I cut one end of the brad off, and carefully rotated that curved end out of my finger. I kept pressure on it to stop bleeding. Because it was Sunday night and the doctor's offices were closed, I waited until Monday to go in to get some antibiotics from the doctor.

    It never got infected, despite the constant exposure to garden soil, compost, sheetrock dirt, etc. And I couldn't remember to keep taking the antibiotics because I just couldn't remember that I had injured my finger. No swelling, no discomfort, no nothing.

    My theory is that the bacteria in the compost bin are so numerous and so adapted to the environment, they they easily out-compete with the kinds of bacteria that would infect us.

    We don't get infected from eating yogurt or cheese, or fresh bread. (In fact, I think that the application of plain yogurt is a remedy for certain infections.) I'll have to take someone's word for it when there's a report of Legionnaire's disease after working with compost, but it's the only one I've ever heard of.

    I do wash my hands religiously when I'm at work, and I try not to touch public surfaces with my bare hands. No doubt that I still get exposed to public germs, but I try to minimize that. But garden germs just don't seem to be a bother.

    My mother recently passed due to complications of COPD. While she was in the hospital, she got hospital MRSA. I know of a lady that's probably going to die from MRSA because she can't fight off infections (a quadriplegic). I think the human community environment is far more dangerous than our garden environment, pee or no pee.

  • calm1
    11 years ago
    last modified: 5 years ago

    As far as saving water look at this site, the volume is amazing.

  • gardenz4evr
    11 years ago
    last modified: 5 years ago

    I think mutual respect is a good way to go here. But I must say, the whole reason why I decided to read this thread was because I was rather depressed about current events in my life, and thought it might help to read here. I am feeling much better now. Thank you to all who participated. I laughed several times along the thread.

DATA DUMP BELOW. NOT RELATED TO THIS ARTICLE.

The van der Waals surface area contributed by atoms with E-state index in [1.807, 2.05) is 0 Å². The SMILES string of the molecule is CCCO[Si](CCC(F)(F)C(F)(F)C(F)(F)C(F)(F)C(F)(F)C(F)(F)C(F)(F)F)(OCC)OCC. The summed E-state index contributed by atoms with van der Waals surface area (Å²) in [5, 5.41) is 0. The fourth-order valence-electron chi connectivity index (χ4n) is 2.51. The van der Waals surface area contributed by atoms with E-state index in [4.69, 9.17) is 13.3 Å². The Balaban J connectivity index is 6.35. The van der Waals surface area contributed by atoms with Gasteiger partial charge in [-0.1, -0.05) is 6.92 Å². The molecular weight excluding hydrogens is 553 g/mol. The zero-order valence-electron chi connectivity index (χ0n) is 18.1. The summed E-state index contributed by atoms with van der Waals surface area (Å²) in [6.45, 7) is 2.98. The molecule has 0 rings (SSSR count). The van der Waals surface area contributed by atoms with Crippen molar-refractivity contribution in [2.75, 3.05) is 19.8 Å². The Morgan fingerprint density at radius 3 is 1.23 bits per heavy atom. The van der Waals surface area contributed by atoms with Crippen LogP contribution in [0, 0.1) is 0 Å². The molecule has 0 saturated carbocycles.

And for the record, I haven't pee-ed(?) in my compost.

  • joepyeweed
    11 years ago
    last modified: 5 years ago

    And for the record, I haven't pee-ed(?) in my compost.

    Did you mean to add, "not yet" at the end of that sentence?

  • teequiltbarbie
    11 years ago
    last modified: 5 years ago

    I also have been reading this thread and found it interesting and very funny.

    It's been a great way to get my grandsons interested in the garden and composting. I've been able to talk to them about chemistry, recycling and life cycles. For me it's going to continue, peeing in the pile...not mine, just theirs. The 9 year old asked..."Grandma, does that mean next year I may eat something made out of my own pee?" Spawned a discussion of how things change and benefits of paying attention to what we do...both positive and negative.

  • gardenz4evr
    11 years ago
    last modified: 5 years ago

    Joepyeweed,

    I have thought of doing the pee deal, but haven't gone that far yet ( "yet" like you hinted). I've read the benefits of adding urea. But I never did it. Being in a townhouse does not encourage me to go out water the pile. And I'm not gonna bother to save anything like pee in a bucket. I put my kitchen scraps in a bucket, but not much else. I did add horse manure in at one time, and that seemed to have a dramatic effect on my flower garden. But I don't have a truck anymore and so I'm not gonna load the back of my hatch back with horse poop. I don't think I would add pee to anything I thought I'd be consuming (i.e., vegetables). I like to experiment,and if I had more turf to work with, I would conduct a few of my own studies to see if one thing works (or enhances growth) better than another, including the whole pee concept. No humanure though.